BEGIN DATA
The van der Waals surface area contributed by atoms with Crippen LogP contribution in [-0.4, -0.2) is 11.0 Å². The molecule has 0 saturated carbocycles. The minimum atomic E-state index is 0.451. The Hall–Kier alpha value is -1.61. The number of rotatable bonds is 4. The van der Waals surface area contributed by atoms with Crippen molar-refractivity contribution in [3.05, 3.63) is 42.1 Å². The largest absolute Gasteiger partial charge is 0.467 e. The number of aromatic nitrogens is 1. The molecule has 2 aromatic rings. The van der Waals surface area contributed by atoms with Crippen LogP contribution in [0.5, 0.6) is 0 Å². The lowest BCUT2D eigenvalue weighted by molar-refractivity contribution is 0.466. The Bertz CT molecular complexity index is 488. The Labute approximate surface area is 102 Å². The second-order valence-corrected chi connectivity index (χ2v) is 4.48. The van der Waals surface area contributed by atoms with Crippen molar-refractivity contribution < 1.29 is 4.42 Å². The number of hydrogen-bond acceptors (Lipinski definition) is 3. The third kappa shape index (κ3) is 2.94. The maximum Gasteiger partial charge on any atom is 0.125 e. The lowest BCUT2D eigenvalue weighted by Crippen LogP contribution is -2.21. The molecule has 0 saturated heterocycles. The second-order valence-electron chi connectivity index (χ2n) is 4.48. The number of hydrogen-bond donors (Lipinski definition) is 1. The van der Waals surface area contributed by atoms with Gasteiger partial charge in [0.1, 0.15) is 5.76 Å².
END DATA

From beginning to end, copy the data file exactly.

The van der Waals surface area contributed by atoms with Crippen LogP contribution in [-0.4, -0.2) is 11.0 Å². The molecule has 0 saturated carbocycles. The minimum atomic E-state index is 0.451. The Hall–Kier alpha value is -1.61. The number of rotatable bonds is 4. The van der Waals surface area contributed by atoms with Crippen molar-refractivity contribution in [3.05, 3.63) is 42.1 Å². The largest absolute Gasteiger partial charge is 0.467 e. The number of aromatic nitrogens is 1. The molecule has 2 aromatic rings. The van der Waals surface area contributed by atoms with Crippen LogP contribution in [0.5, 0.6) is 0 Å². The lowest BCUT2D eigenvalue weighted by molar-refractivity contribution is 0.466. The Bertz CT molecular complexity index is 488. The Labute approximate surface area is 102 Å². The second-order valence-corrected chi connectivity index (χ2v) is 4.48. The van der Waals surface area contributed by atoms with Crippen molar-refractivity contribution < 1.29 is 4.42 Å². The number of hydrogen-bond acceptors (Lipinski definition) is 3. The third kappa shape index (κ3) is 2.94. The maximum Gasteiger partial charge on any atom is 0.125 e. The lowest BCUT2D eigenvalue weighted by Crippen LogP contribution is -2.21. The molecule has 0 saturated heterocycles. The second-order valence-electron chi connectivity index (χ2n) is 4.48. The number of hydrogen-bond donors (Lipinski definition) is 1. The van der Waals surface area contributed by atoms with Gasteiger partial charge in [0.1, 0.15) is 5.76 Å².